My article in BUSINESS INSIDER published 24th of September 2018.
Trainers tell us that a key to successfully transforming organizations is to clearly define business goals, ensure that leaders maintain good relationships with people across the organization and choose the right communication tools. Although I agree with this approach, I propose another prerequisite: personal experience.
The literature abounds with advice on how to successfully change organizations. Authors speak at length on how critically important it is in transformation to clearly define business goals, ensure that leaders maintain good relationships with people across the organization and choose the right communication tools. Although I agree with this approach, I propose another prerequisite: personal experience.
I am convinced that any change within my organization that I, as a leader, wish or plan to achieve, should rest on a personal foundation. The process of change should be “anchored” firmly in my own value system and resonate with my emotional self and every part of my psyche that I consider to be genuine, mature and vital. In other words: the potential, extent and direction of the change that I, as the leader, plan to propose to my business organization depends largely on my beliefs and psychological abilities (even if not developed through formal education but instead based on my intuitions). I therefore agree with the leaders who stress the importance of individual experience in tackling the most complex business challenges.
Look for role models where you can’t see them
I am neither the first nor the last business leader to set out on changing an organization. I am not inventing the wheel, I do not have monopoly on knowledge, I am not irreplaceable. By intervening in an organization at key moments, I subconsciously or consciously draw on the achievements of others in global business. It is crucial to choose the right role models and learn lessons from other people’s experience. For me as a leader, it is vital not to confine myself to my own specific thinking and logic. On the contrary, in preparing to stage a revolution, no matter how big or small, I always try to draw on the expertise and experience of recognized leaders even if I disagree with them on the surface. If effective leadership is indeed about being flexible, thinking out of the box, being bold, taking risks, being creative, the implications for where one searches for knowledge are truly enormous. My approach at this stage is to follow my own cognitive habits while challenging them as needed. It is to spot noteworthy advice that has previously been hidden from me. Hidden, because it was unpopular, incompatible with my own value system, or formulated by the people I was distant from my own spirituality or overly controversial. However, once I open myself to inspiration “from any source”, the results could be amazing.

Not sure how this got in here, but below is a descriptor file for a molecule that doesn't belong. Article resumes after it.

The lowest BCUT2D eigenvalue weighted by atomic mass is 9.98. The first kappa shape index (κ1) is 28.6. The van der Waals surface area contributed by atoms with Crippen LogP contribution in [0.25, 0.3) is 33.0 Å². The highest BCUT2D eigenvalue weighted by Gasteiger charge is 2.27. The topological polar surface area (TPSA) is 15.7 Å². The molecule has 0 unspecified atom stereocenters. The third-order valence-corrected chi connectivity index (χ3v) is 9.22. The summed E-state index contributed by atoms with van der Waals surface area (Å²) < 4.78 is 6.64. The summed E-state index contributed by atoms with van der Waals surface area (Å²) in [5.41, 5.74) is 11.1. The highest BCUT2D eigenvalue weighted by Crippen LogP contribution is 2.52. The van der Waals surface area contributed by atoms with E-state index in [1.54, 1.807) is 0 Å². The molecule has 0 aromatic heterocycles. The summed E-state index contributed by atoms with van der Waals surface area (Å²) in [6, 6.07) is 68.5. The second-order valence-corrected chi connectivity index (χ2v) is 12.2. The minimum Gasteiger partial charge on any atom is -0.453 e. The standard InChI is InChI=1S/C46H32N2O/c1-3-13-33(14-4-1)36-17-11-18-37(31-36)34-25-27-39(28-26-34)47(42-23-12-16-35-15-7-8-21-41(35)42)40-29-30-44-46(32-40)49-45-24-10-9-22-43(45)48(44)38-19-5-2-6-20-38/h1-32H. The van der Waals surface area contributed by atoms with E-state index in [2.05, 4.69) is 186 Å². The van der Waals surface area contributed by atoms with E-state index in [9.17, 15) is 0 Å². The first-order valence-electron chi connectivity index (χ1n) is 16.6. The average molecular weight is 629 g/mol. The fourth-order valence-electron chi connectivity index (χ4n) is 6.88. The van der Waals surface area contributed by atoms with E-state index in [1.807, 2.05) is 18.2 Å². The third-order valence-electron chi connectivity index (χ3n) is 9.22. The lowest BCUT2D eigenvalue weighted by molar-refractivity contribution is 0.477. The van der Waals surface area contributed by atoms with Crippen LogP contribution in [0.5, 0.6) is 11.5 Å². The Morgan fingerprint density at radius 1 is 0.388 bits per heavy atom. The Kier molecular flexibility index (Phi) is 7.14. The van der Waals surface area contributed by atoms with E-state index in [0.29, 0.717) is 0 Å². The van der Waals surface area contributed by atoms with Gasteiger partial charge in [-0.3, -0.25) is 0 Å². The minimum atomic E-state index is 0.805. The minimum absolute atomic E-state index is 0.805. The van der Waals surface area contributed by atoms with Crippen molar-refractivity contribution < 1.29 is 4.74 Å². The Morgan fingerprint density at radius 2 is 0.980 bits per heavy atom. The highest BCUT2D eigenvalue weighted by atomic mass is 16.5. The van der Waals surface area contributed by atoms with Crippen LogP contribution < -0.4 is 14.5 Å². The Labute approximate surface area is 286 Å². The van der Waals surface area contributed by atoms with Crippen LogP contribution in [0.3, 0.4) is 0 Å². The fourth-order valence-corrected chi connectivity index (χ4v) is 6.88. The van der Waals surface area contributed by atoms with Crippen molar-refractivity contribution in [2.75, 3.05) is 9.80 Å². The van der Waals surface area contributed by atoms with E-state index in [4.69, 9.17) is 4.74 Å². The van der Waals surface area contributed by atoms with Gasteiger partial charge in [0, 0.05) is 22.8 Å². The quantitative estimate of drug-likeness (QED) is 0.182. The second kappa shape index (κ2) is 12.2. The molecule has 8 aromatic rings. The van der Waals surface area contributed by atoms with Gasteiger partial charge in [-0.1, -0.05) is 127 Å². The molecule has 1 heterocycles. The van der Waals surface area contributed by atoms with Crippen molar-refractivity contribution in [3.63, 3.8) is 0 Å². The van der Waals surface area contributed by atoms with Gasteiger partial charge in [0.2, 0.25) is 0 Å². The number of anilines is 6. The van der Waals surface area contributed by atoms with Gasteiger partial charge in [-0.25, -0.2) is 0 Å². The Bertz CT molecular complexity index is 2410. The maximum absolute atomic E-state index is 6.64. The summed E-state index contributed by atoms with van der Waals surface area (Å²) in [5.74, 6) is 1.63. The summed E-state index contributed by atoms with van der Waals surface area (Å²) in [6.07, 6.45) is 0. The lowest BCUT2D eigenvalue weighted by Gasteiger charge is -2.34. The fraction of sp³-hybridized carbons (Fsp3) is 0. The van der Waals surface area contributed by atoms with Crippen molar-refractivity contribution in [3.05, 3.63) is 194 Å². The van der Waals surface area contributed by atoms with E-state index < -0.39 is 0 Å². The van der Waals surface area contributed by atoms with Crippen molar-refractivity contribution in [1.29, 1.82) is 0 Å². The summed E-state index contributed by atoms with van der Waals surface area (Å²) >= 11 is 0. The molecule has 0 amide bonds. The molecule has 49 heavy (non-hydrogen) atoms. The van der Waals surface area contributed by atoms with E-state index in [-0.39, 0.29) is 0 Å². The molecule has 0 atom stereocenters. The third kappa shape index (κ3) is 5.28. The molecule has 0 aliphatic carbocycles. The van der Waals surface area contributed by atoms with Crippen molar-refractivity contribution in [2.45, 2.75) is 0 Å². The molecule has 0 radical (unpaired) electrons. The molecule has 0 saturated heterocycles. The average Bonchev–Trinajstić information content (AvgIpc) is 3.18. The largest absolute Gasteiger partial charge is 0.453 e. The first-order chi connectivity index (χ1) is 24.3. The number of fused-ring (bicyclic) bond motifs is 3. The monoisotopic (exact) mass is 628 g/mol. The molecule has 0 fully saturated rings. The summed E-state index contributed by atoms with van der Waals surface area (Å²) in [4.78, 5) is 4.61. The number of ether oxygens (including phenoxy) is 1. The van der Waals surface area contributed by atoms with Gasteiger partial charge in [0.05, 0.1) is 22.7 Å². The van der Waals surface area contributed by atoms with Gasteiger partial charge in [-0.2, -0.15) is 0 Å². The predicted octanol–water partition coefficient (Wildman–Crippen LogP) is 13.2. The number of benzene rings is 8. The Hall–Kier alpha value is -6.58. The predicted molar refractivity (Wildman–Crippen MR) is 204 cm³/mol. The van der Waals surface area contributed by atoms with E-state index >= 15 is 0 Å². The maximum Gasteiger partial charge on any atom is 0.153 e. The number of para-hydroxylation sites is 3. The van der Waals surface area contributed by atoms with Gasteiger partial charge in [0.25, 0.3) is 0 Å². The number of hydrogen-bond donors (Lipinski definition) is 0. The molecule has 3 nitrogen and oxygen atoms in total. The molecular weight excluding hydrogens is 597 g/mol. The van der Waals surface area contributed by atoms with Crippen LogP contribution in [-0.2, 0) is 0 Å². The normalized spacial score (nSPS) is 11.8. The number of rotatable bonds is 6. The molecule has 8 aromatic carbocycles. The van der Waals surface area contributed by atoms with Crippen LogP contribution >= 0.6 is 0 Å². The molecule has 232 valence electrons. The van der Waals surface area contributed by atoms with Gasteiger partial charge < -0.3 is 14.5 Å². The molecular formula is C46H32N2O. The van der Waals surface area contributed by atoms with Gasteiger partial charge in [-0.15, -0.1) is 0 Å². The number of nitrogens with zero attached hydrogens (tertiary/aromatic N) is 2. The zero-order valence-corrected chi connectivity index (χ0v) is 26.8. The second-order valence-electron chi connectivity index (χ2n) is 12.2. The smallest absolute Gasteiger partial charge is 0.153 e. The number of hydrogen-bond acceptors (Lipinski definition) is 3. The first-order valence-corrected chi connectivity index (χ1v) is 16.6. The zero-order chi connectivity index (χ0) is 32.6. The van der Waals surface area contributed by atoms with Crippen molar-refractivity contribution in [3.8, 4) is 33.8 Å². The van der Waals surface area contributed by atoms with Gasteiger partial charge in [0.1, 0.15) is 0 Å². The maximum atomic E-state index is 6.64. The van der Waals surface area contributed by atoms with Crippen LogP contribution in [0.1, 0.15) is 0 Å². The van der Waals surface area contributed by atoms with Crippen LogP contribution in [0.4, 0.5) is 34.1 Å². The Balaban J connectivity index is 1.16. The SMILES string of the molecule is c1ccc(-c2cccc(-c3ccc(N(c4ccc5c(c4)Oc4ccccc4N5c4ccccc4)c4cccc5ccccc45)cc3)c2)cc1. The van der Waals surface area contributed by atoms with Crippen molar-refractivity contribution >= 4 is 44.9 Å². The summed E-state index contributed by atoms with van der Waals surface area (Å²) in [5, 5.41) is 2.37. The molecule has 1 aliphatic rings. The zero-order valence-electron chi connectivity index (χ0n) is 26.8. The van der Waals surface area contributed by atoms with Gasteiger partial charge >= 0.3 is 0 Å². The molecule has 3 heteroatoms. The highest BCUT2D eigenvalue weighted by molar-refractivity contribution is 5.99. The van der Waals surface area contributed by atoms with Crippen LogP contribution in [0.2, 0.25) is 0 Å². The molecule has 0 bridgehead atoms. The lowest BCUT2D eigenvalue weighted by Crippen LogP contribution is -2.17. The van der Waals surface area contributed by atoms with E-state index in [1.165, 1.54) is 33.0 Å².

Stories that engage
While searching for examples of leaders who have changed their organizations in remarkable ways, I came across a funny but powerful story of John Hammergren, the CEO of the pharmaceutical firm McKesson. Asked how to effectively run a company, he described how he realized he too would someday be a patient and a customer of the healthcare system. This realization strongly influenced his management style and business behavior. Can you imagine a more compelling story on management taken to a personal level? I admit that, were I a mid-level manager listening to John Hammergren’s lecture, I would be deeply inspired by his example. I would quickly picture myself as a future “patient” and see what I needed to do as an employee of the pharmaceutical company. All in all, I am convinced that leaders capable of personally relating to transformation achieve greater impact than those who limit themselves to PowerPoint presentations, no matter how meticulously prepared. The idea is to show how change in an organization can be of personal relevance to the leader. The leader must find a key example that will illustrate the importance of the transformation to himself and to the people who are close to him. Once the leader gives his workers a story they will recognize as his deeply personal insight, they are likely to double their efforts.
Read more in the full article.
Link to the full article (in Polish)
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Agree on most, but we have to recognize poor-paid workforces, lack of personal insurance etc as well.